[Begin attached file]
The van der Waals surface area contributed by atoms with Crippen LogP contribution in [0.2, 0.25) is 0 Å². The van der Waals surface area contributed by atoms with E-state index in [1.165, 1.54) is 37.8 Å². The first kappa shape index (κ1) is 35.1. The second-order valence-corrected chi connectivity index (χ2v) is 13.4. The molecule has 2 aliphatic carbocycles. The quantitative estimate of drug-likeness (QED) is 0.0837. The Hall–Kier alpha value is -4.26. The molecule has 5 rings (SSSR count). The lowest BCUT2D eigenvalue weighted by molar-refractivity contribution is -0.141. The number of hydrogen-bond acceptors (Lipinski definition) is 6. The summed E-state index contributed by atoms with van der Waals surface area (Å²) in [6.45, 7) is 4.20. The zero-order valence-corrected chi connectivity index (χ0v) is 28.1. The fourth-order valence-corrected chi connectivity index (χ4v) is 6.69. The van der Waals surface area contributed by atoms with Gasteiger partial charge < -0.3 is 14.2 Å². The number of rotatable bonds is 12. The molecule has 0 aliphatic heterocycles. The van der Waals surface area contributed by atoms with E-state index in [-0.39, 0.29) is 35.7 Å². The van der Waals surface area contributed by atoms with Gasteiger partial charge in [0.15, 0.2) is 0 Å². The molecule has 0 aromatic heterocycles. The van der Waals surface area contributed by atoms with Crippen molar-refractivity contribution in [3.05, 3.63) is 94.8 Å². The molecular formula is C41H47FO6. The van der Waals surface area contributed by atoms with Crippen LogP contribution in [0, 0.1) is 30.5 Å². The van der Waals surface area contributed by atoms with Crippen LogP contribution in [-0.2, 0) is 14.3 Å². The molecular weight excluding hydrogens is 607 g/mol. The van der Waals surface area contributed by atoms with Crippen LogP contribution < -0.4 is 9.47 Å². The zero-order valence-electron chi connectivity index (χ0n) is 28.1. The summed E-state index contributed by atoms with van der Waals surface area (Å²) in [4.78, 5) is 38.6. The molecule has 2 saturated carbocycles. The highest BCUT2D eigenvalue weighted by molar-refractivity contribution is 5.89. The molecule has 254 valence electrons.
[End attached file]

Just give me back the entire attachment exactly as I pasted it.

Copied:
The van der Waals surface area contributed by atoms with Crippen LogP contribution in [0.2, 0.25) is 0 Å². The van der Waals surface area contributed by atoms with E-state index in [1.165, 1.54) is 37.8 Å². The first kappa shape index (κ1) is 35.1. The second-order valence-corrected chi connectivity index (χ2v) is 13.4. The molecule has 2 aliphatic carbocycles. The quantitative estimate of drug-likeness (QED) is 0.0837. The Hall–Kier alpha value is -4.26. The molecule has 5 rings (SSSR count). The lowest BCUT2D eigenvalue weighted by molar-refractivity contribution is -0.141. The number of hydrogen-bond acceptors (Lipinski definition) is 6. The summed E-state index contributed by atoms with van der Waals surface area (Å²) in [6.45, 7) is 4.20. The zero-order valence-corrected chi connectivity index (χ0v) is 28.1. The fourth-order valence-corrected chi connectivity index (χ4v) is 6.69. The van der Waals surface area contributed by atoms with Gasteiger partial charge < -0.3 is 14.2 Å². The number of rotatable bonds is 12. The molecule has 0 aliphatic heterocycles. The van der Waals surface area contributed by atoms with E-state index in [-0.39, 0.29) is 35.7 Å². The van der Waals surface area contributed by atoms with Gasteiger partial charge in [0.15, 0.2) is 0 Å². The molecule has 0 aromatic heterocycles. The van der Waals surface area contributed by atoms with Crippen molar-refractivity contribution in [3.05, 3.63) is 94.8 Å². The molecular formula is C41H47FO6. The van der Waals surface area contributed by atoms with Crippen LogP contribution in [0, 0.1) is 30.5 Å². The van der Waals surface area contributed by atoms with Crippen LogP contribution in [-0.2, 0) is 14.3 Å². The molecular weight excluding hydrogens is 607 g/mol. The van der Waals surface area contributed by atoms with Crippen LogP contribution < -0.4 is 9.47 Å². The zero-order valence-electron chi connectivity index (χ0n) is 28.1. The summed E-state index contributed by atoms with van der Waals surface area (Å²) in [4.78, 5) is 38.6. The molecule has 2 saturated carbocycles. The highest BCUT2D eigenvalue weighted by molar-refractivity contribution is 5.89. The molecule has 254 valence electrons.